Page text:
A minor complaint about Gonerfest 4 DVD is that there is only one song from Eddy Current Suppression Ring. Maybe at the time Live From Memphis the videographers didn't know any better so only one was shot. It's really disappointing that there wasn't more of them to at least be able to stick an extra song or two in the bonus video section? That is another weird thing. Why are Top Ten, Thomas Function, The Menthols, Perfect Fits and Hipshakes relegated to this bonus videos section? The performances, sound, video all seem as good as the rest, yet they weren't worthy to make it on the main stage so to speak. Last complaint is the Donny Denim performance at the end is intercut with shots of festival attendees talking and the credits. You don't really get to see or hear him that much. But these nit-pickings are minor in comparison to what you get. Ten or twenty years from now I will be glad to have this collection of all these great bands.
One more fun thing for a Bay Area resident like myself to do while watching the Gonerfest 4 DVD is to count how many people from here are in the audience. It seems like everyone was there. I see Tina, Dulcinea, Floyd, Debbie, Andy, Kelly. It's a new drinking game. Take a shot when you see someone from your town. There is also a CD included with the DVD containing more live performances from the bands. It is a great collection. Goner Records
Thanks to Michael Lucas for recommending that I watch the commentaries on the Another State Of Mind DVD. Word is out. I love these commentaries. Especially the ones were the commentators aren't afraid to dish the dirt. Nothing is held back on Another State Of Mind. There are three of commentaries: Mike Ness with Joe Escalante (of the Vandals), the three Youth Brigade Stern brothers: Shawn, Adam and Mark and filmmakers Adam Small and Peter Stuart. There seems to be some animosity between them that makes it all the more fun.
First up is Mike Ness of Social Distortion. He doesn't seem to know where he is never mind remember much of what was going on in the film. Escalante is there to ask questions and keep the conversation rolling. There are long bouts of silence where you wonder if Ness has nodded off. He keeps the conversation mostly about himself pointing out that he didn't help with get the bus ready for the tour and defending his choice to fly back to LA from DC. The funniest moment is when he is talking about being in San Francisco at the photo shoot for the cover of the Circle Jerks "Wild In The Streets" LP. He is on the cover. He mentions that was the first record cover he was ever on. Then says that maybe he was on the cover of Social Distortion's record. Escalante corrects him telling him that he wasn't, the skeleton was on the cover.
The three Stern brothers' commentary is more interesting. They argue about things and make fun of each other. Someone is chewing gum the whole time. When one claims the opening scene is shot at the Olympic Auditorium, another says, "I think you're wrong. I think this is the Rollerworks in North Ridge." When all the tour participants are introducing themselves in the beginning of the film, the Sterns have anecdotes to tell about each and what they are doing now. When Mike Ness appears on screen there is silence, then a bit of giggling. They point out all the inconsistencies in the filmmaking scenes are shot in one city, but presented as another and comment on how the filmmakers missed so much of what was going on. They are still a bit embarrassed about the pool scene claiming they didn't know about that until the screening as well as the slam dancing demo and the scene at Punx House. "This is complete bullshit", Shawn states.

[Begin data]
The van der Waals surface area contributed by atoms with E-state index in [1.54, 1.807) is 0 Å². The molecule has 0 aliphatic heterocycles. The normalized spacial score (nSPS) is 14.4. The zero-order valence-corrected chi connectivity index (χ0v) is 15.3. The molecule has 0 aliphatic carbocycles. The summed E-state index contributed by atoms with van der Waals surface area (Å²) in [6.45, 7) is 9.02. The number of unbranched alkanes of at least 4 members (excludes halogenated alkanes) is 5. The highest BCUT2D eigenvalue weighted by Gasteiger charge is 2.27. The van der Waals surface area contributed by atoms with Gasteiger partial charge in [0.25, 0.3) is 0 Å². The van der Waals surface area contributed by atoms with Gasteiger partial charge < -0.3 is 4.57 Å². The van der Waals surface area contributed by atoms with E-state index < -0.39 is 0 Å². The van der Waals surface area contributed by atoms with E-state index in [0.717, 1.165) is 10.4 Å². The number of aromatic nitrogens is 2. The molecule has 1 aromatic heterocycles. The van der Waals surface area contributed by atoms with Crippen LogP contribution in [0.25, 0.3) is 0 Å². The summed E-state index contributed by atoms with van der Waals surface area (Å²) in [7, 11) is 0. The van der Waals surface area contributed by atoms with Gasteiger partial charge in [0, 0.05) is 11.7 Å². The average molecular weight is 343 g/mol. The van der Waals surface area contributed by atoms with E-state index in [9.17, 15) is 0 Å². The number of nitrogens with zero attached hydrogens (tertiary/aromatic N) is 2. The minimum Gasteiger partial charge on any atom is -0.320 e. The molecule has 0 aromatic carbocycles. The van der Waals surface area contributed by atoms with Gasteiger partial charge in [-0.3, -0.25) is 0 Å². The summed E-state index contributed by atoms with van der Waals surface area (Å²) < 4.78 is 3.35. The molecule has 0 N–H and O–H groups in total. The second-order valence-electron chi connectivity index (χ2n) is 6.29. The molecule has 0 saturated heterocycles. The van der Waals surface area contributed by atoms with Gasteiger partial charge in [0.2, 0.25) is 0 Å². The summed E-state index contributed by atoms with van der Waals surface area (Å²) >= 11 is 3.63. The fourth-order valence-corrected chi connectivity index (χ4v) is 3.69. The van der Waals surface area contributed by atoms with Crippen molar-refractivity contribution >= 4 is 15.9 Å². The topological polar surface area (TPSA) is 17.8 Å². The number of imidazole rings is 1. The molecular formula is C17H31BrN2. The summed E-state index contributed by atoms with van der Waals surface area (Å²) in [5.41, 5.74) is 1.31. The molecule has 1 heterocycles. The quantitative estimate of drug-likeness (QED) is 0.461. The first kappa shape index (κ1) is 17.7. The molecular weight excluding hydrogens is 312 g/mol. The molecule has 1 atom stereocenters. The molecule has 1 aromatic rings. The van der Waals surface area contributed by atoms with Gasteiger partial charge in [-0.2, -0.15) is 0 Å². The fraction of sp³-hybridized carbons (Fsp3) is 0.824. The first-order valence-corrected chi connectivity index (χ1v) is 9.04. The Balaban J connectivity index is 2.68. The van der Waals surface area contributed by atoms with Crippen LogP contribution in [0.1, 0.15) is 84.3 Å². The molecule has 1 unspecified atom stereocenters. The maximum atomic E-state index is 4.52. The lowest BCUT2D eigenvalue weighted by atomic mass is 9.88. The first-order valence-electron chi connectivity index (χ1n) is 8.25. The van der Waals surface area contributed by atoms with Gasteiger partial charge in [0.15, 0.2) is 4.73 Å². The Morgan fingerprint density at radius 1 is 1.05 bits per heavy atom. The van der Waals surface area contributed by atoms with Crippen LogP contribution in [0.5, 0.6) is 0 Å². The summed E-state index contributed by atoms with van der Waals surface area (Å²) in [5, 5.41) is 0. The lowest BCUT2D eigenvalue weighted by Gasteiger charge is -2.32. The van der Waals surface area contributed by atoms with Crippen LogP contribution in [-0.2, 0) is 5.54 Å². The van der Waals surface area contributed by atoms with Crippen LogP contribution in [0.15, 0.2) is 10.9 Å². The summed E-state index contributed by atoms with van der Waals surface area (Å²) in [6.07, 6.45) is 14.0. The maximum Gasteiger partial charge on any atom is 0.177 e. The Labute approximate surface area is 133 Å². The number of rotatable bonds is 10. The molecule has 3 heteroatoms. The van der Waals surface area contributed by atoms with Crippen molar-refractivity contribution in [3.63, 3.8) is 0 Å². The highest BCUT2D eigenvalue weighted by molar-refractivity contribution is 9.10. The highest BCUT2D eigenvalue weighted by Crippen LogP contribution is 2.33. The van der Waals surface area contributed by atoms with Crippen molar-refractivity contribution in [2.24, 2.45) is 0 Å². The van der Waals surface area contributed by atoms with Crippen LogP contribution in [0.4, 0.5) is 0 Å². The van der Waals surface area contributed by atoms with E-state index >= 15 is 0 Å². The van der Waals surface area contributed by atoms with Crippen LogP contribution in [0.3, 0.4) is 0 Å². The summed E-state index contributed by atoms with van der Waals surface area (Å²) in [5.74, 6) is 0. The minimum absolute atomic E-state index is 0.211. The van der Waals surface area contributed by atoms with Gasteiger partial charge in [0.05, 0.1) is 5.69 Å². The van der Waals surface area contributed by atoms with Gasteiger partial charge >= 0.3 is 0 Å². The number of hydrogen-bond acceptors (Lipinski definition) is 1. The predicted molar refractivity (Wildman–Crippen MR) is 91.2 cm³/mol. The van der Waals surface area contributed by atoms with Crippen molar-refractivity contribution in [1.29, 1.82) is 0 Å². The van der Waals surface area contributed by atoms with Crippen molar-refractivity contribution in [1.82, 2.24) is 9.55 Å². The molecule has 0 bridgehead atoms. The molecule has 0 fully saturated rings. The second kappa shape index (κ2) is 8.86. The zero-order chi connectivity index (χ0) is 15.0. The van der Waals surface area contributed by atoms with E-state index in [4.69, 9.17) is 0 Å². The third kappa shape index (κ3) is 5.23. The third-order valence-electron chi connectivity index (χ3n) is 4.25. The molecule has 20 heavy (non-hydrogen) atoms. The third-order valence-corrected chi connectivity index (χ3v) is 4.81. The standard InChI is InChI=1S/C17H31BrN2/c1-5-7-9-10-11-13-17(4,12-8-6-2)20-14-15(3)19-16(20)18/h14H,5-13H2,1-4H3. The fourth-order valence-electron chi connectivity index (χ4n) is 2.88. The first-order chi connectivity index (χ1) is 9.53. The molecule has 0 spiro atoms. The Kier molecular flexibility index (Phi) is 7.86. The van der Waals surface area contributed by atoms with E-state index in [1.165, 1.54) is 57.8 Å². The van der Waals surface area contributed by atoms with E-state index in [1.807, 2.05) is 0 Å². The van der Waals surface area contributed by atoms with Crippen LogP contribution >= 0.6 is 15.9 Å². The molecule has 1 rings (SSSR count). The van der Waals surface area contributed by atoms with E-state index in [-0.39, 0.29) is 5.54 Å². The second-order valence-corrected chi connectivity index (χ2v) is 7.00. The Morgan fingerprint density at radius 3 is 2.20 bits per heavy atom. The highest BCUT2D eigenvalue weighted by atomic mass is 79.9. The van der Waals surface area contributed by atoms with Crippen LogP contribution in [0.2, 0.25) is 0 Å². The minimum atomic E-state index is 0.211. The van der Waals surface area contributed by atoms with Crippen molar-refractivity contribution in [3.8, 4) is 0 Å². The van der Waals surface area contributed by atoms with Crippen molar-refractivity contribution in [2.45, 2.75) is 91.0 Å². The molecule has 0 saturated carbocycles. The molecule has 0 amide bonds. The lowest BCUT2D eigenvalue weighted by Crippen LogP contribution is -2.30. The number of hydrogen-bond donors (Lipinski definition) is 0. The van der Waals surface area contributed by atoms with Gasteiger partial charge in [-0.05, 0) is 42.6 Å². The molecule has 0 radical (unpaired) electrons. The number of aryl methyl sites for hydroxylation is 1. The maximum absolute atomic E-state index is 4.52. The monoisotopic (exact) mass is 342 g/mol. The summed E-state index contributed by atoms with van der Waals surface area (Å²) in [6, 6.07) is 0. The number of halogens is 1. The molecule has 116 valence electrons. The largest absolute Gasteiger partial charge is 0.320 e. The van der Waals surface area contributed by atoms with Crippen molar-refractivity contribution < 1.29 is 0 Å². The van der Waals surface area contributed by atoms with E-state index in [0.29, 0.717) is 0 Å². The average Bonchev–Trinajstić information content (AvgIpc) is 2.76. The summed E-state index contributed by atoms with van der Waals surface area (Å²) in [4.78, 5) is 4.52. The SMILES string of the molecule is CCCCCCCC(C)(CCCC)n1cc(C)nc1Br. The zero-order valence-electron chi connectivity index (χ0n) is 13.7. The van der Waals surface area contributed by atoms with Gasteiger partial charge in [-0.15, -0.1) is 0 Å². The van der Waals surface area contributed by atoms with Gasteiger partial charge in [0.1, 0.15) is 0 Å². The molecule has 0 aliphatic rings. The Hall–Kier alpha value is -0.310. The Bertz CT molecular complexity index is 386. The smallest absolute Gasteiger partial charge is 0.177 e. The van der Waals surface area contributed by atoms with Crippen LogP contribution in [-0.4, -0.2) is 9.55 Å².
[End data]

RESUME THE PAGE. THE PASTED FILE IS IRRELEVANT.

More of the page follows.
The directors also have some air to clear. Director Peter Stuart claims during his commentary states that Mike Ness is a "real" punk because he admits in the film to watching TV and drinking beer all day. Yet, Shawn Stern is a poseur because he took things too seriously. He says Mike Ness and Sid Vicious were the real thing. Yet, in my mind Shawn Stern would be closer to a real punk. He played in a band, runs a record label, puts on shows, planned the tour. Ness wastes his days and acts like a rock star. Sid Vicious couldn't even play bass and is famous for doing heroin. "Shawn Stern would never jump on the floor," Stuart mentions. As if that is what it takes to be punk. Then Stuart inexplicably contradicts my opinion of him by stating that the Screamers were the greatest punk band in LA. It's hard to argue with that. The directors also tell a funny story about the first screening of the film in LA. The Sterns were supposed to be doing security, yet when the film has only about eight minutes left someone tackles the projector, destroying it and everyone in the audience asks for their money back.
Another State Of Mind DVD commentaries are a great way to waste your day. Just ask Mike Ness. Time Bomb recordings
I am always looking for films to review. If you made one, send a copy to Carolyn Keddy, PO Box 460402, San Francisco, CA 94146-0402. If your film is playing in the San Francisco Bay Area, let me know at firstname.lastname@example.org. I will go see it.